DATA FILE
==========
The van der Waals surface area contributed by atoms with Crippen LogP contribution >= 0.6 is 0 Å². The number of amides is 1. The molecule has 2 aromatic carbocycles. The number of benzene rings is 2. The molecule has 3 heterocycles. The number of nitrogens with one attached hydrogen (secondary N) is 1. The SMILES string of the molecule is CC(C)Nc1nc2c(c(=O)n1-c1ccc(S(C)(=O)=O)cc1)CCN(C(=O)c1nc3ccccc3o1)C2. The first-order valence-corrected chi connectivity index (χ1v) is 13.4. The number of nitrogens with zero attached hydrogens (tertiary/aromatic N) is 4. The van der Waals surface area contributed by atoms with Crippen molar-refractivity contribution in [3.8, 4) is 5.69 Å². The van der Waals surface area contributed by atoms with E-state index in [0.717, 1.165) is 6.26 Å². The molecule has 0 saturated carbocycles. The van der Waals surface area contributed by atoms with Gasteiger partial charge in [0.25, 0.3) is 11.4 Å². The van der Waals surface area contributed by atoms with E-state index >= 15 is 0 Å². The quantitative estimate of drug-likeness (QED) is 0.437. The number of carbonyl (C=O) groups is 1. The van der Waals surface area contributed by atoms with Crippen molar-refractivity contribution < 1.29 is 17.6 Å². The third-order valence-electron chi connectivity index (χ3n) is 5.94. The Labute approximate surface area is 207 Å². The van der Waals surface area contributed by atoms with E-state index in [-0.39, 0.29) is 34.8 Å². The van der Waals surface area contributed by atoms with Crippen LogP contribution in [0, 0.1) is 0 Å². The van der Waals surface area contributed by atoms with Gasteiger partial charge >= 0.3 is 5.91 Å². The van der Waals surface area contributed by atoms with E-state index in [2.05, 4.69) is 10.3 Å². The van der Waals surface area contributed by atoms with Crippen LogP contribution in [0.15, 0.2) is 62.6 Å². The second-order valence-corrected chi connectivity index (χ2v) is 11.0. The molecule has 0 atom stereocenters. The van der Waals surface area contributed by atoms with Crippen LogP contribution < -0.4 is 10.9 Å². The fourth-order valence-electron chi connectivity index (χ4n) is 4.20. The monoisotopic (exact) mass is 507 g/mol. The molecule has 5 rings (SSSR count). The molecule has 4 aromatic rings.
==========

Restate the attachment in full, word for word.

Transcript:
The van der Waals surface area contributed by atoms with Crippen LogP contribution >= 0.6 is 0 Å². The number of amides is 1. The molecule has 2 aromatic carbocycles. The number of benzene rings is 2. The molecule has 3 heterocycles. The number of nitrogens with one attached hydrogen (secondary N) is 1. The SMILES string of the molecule is CC(C)Nc1nc2c(c(=O)n1-c1ccc(S(C)(=O)=O)cc1)CCN(C(=O)c1nc3ccccc3o1)C2. The first-order valence-corrected chi connectivity index (χ1v) is 13.4. The number of nitrogens with zero attached hydrogens (tertiary/aromatic N) is 4. The van der Waals surface area contributed by atoms with Crippen molar-refractivity contribution in [3.8, 4) is 5.69 Å². The van der Waals surface area contributed by atoms with E-state index in [0.717, 1.165) is 6.26 Å². The molecule has 0 saturated carbocycles. The van der Waals surface area contributed by atoms with Gasteiger partial charge in [0.25, 0.3) is 11.4 Å². The van der Waals surface area contributed by atoms with E-state index >= 15 is 0 Å². The quantitative estimate of drug-likeness (QED) is 0.437. The number of carbonyl (C=O) groups is 1. The van der Waals surface area contributed by atoms with Crippen molar-refractivity contribution < 1.29 is 17.6 Å². The third-order valence-electron chi connectivity index (χ3n) is 5.94. The Labute approximate surface area is 207 Å². The van der Waals surface area contributed by atoms with E-state index in [-0.39, 0.29) is 34.8 Å². The van der Waals surface area contributed by atoms with Crippen LogP contribution in [0, 0.1) is 0 Å². The van der Waals surface area contributed by atoms with Gasteiger partial charge >= 0.3 is 5.91 Å². The van der Waals surface area contributed by atoms with E-state index in [2.05, 4.69) is 10.3 Å². The van der Waals surface area contributed by atoms with Crippen LogP contribution in [0.15, 0.2) is 62.6 Å². The second-order valence-corrected chi connectivity index (χ2v) is 11.0. The molecule has 0 atom stereocenters. The van der Waals surface area contributed by atoms with Crippen LogP contribution < -0.4 is 10.9 Å². The fourth-order valence-electron chi connectivity index (χ4n) is 4.20. The monoisotopic (exact) mass is 507 g/mol. The molecule has 5 rings (SSSR count). The molecule has 4 aromatic rings.